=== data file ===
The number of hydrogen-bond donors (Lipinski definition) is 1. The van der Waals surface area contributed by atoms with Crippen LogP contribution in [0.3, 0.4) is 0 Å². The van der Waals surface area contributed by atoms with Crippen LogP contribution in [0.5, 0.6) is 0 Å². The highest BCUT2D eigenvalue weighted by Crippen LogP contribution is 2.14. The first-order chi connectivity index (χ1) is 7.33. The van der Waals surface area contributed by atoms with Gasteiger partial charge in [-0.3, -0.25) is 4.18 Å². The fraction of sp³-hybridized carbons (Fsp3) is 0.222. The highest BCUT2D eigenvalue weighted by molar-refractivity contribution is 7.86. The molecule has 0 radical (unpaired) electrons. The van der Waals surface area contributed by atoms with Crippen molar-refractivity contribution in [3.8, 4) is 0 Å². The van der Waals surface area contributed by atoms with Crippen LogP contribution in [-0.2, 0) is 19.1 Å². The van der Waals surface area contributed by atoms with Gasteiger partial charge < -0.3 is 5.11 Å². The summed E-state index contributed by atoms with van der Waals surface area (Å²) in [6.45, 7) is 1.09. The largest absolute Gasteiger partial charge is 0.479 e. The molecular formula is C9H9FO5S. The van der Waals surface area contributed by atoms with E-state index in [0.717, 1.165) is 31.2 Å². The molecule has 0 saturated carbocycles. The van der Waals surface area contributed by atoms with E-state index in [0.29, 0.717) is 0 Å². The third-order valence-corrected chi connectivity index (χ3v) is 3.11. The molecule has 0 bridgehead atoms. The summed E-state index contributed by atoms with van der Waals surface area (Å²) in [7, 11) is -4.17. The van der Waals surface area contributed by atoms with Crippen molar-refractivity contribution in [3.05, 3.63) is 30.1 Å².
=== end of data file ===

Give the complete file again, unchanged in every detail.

The number of hydrogen-bond donors (Lipinski definition) is 1. The van der Waals surface area contributed by atoms with Crippen LogP contribution in [0.3, 0.4) is 0 Å². The van der Waals surface area contributed by atoms with Crippen LogP contribution in [0.5, 0.6) is 0 Å². The highest BCUT2D eigenvalue weighted by Crippen LogP contribution is 2.14. The first-order chi connectivity index (χ1) is 7.33. The van der Waals surface area contributed by atoms with Gasteiger partial charge in [-0.3, -0.25) is 4.18 Å². The fraction of sp³-hybridized carbons (Fsp3) is 0.222. The highest BCUT2D eigenvalue weighted by molar-refractivity contribution is 7.86. The molecule has 0 radical (unpaired) electrons. The van der Waals surface area contributed by atoms with Crippen molar-refractivity contribution in [3.8, 4) is 0 Å². The van der Waals surface area contributed by atoms with Crippen LogP contribution in [-0.2, 0) is 19.1 Å². The van der Waals surface area contributed by atoms with Gasteiger partial charge < -0.3 is 5.11 Å². The summed E-state index contributed by atoms with van der Waals surface area (Å²) in [6.45, 7) is 1.09. The largest absolute Gasteiger partial charge is 0.479 e. The molecular formula is C9H9FO5S. The van der Waals surface area contributed by atoms with E-state index in [0.717, 1.165) is 31.2 Å². The molecule has 0 saturated carbocycles. The van der Waals surface area contributed by atoms with E-state index in [0.29, 0.717) is 0 Å². The third-order valence-corrected chi connectivity index (χ3v) is 3.11. The molecule has 0 bridgehead atoms. The summed E-state index contributed by atoms with van der Waals surface area (Å²) in [7, 11) is -4.17. The van der Waals surface area contributed by atoms with Crippen molar-refractivity contribution in [3.05, 3.63) is 30.1 Å².